Gastrointestinal and Liver Diseases, Volume 51, Issue 1, 2019, Pages 112-119

      De-escalation should be considered in patients with Crohn's disease who have achieved sustained remission after optimized infliximab therapy.

      We developed a model to assess the magnitude of cost savings over the course of a patient's illness, guided by infliximab trough levels with and without drug de-escalation.

      We designed 4 virtual cohorts (P1 – P4) in which 10,000 patients were in clinical remission after optimized infliximab therapy and followed for 2 years. P1: No drug reduction - 10 mg/kg/8 weeks; P2: Reduction of drug dose from 10 mg/kg/8 weeks to 5 mg/kg/8 weeks depending on valley level; P3: No drug reduction - 10 mg/kg/8 weeks 6 weeks; P4: Depending on the trough level, the drug dose is reduced from 10 mg/kg/6 weeks to 10 mg/kg/8 weeks. For cohorts P2 and P4, a decision was made to lower if the trough level was ≥7 μg/ml and not to reduce if the trough level was <7 μg/ml. Only drug administration costs are included.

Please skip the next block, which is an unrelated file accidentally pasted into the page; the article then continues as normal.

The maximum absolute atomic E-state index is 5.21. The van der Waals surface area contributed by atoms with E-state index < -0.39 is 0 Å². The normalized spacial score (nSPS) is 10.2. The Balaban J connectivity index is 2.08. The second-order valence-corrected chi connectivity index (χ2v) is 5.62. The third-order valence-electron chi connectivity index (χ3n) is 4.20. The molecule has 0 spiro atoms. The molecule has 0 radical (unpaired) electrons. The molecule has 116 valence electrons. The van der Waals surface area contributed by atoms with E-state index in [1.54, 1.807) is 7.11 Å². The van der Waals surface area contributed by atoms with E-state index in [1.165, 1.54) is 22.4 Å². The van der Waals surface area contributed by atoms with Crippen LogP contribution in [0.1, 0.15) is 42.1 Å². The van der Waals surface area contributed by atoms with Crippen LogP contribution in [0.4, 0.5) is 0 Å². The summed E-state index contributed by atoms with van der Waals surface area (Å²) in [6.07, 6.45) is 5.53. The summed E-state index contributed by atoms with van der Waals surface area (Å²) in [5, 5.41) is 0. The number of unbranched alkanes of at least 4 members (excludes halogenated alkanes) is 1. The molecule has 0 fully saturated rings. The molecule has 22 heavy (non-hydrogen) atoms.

The cost differences when comparing P1 to P2 and P3 to P4 were 7.6% and 4.6% respectively, representing cost savings of €30.5 million and €20.3 million for 10,000 patients.

      Over a 2-year period, downgrading infliximab to trough levels resulted in cost savings of around 6%, equivalent to around €25.4 million.

    • science article

      Estimating the food chain impact of removing bovine tonsils from specified risk material in the UK, assuming a negligible risk status for bovine spongiform encephalopathy

      Food Control, Volume 94, 2018, pages 341-344